Thursday, December 24, 2009

First Grade Christmas in Cedar Hill

(as published in the Robertson County Times, 23 Dec 2009)

Christmas is here. It seems like only yesterday that I was enjoying a party in my first-grade classroom in Cedar Hill Elementary. We had red punch, decorated sugar cookies and cupcakes. We also exchanged names in the class to purchase a Christmas gift. I don’t remember if there was a financial limit, but I can’t imagine it was more than five dollars. The class had decorated our cedar tree with colored paper chains and other decorations we made in class from glitter and glue. There might have been some tinfoil stars as well, but I know we had lots of tinsel added at the end.
Our teacher was Mrs. Sallie Gamble Orand. She was a very gentle woman, who was always smiling and seemed to have time to talk to each one of us. Just a month ago, we were practicing a couple of songs for the Annual School Christmas Program. I remember that we sang “Away, in the Manger” and another song with an older group. The sixth-grade students, taught by Mrs. Marion Martin, played two Christmas selections on their flutes. This was very impressive to all of us in the first grade. My older brother, Denny, would have been in the seventh grade that year. I’m sure he sang with his class, but I don’t remember their performance that year, because I was so nervous. All of the younger classes sat in chairs in front of the stage, while the older classes came onto the stage for their performances.
On the night of the performance, there was a large Christmas tree on the stage and our principal, Mr. Joe Borthick, welcomed all of the parents and guests. I remember several of the older students playing Christmas songs on the piano during the evening. I know I was focused on our songs. My parents; my sister, Beverly; my brother, Wayne, and of course, my brother, Denny were there for our Christmas extravaganza. Our big brother, Joe, was home from college and came to our big show. It seemed to me that everyone I knew from Cedar Hill was in the auditorium.
The first grade stood for their first presentation. I was on the second row. On the row just in front of me were Sharon Shepard, Pam Harris, Mary Jo ‘Josie’ Head, and Julie ‘Sweetie’ Tinsley. Beside me were Billy Corbin, Mark Mason, Robert Hulsey and Bailey Knight. There were about 28 of us in the class that year as we stood for our song. Mrs. Lovan gave us our notes from the piano and Mrs. Orand stood before us smiling and urging us to sing out. I’m sure our parents thought our rendition of “Away in the Manger” was as beautiful as ever heard. We finished our second song to loud applause and took our seats. We listened intently as all of the other classes performed. Just as we thought the evening was over, Mr. Borthick, said we have a guest who has traveled a long way to be here in Cedar Hill tonight. “Ho, Ho. Ho., Merry Christmas!” was booming as the jolly old elf himself walked out onto the stage standing just behind the first graders. Now I had seen Santa many times at Ben Franklin 5 & 10 Store, at Gamble’s Hardware, and other stores over the years, but never had I seen Santa in Cedar Hill. What a Christmas! I was ready for Santa to come.
We were gathered in class for our Christmas party and after we had distributed all of our gifts and enjoying the party, Mrs. Orand called each of us up to her desk, one at a time. She wished us a very Merry Christmas, gave us a book and a big hug. She gave me The Big-Little Dinosaur. I still have that book from that special person. It was not the first book I was ever given, but Mrs. Orand would always fill a special role for me. It was through her encouragement that I began reading every book I could. She encouraged me to learn music theory and I began taking piano lessons. Perhaps I learned that it was not the gift itself that was special, but the attachment to the special person who gave it.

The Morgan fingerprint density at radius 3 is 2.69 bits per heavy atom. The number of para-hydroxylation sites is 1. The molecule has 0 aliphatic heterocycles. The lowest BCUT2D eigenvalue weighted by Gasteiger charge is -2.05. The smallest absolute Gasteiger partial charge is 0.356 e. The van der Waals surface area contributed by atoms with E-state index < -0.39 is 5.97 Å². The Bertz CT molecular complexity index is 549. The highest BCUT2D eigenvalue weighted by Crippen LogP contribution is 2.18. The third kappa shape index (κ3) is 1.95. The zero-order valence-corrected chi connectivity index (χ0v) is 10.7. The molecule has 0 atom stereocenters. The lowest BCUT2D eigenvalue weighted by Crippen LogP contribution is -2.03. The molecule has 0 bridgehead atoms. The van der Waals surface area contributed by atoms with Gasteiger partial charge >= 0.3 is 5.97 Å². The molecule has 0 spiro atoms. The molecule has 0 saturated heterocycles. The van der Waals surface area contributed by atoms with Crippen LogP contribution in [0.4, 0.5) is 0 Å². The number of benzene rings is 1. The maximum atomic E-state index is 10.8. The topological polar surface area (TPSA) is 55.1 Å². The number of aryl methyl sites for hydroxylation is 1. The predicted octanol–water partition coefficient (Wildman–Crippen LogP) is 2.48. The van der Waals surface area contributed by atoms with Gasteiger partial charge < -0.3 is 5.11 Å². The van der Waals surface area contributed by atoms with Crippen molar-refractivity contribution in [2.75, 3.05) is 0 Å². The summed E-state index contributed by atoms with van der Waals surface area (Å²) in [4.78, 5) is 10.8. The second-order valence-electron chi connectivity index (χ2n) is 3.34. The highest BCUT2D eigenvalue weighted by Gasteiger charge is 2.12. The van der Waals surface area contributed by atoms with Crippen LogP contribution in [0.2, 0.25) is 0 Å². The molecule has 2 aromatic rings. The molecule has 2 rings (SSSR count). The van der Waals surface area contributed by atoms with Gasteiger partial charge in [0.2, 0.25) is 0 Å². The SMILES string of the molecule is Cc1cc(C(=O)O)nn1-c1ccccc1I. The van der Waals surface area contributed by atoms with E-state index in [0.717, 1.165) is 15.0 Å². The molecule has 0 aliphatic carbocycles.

As we went home from school that afternoon, everyone shouting Merry Christmas as they boarded the buses home for the holidays. There was a light snow falling as we pulled out of the school drive in Cedar Hill on Bus No. 6, driven by Mr. Porter Corbin. Now Mr. Porter was one of the nicest men I ever knew, but he didn’t put up with any shenanigans on the bus. He let my brother, Denny, off the bus at our Feed Mill. When I walked up to the front of the bus to get off, Mr. Porter said, “Not today young man, you’re headed to the house.” I was disappointed because I wanted a bag of peanuts and a Grape Delish soda from the big cooler at the Feed Mill. A few other students got off the bus at the railroad track and others at Gossett’s store. When the bus turned left onto the big Highway, I knew my house was the next stop. Mr. Porter stopped in front of my house and called one of the older students to cross the highway with me. He wished me a ‘Merry Christmas’ in his big booming voice and I waved bye to all of my friends who were headed home in the snow. The snow continued to fall until we had six inches.
We have some pictures of the holidays, but it is hard to capture the true essence of those family gatherings. Those photographs cannot hold the smell of my Mom’s cornbread dressing cooking or the taste of Aunt Martha’s fruit salad or the sound of my brothers playing with their new toys. Remember to take some time this season to share your memories with your family.
[The photo of Mrs. Sallie Orand was saved in one of my many memory boxes. I believe she gave each of us a picture in the First Grade. ]

Friday, September 18, 2009

Invincible in 1909

As the first decade of the promising 20th Century moved toward its end, American felt strong and proud of their country and its accomplishments.
Having weathered the Spanish-American War, the average American felt that growth in industry and family income would make the U.S. the strongest power in the world. America emerged as a World power. It had been called an age of innocence, adventure and invention. People were travelling across the Atlantic Ocean to Europe on luxury liners, and railroads provided the opportunity for many Americans to visit family members in other states.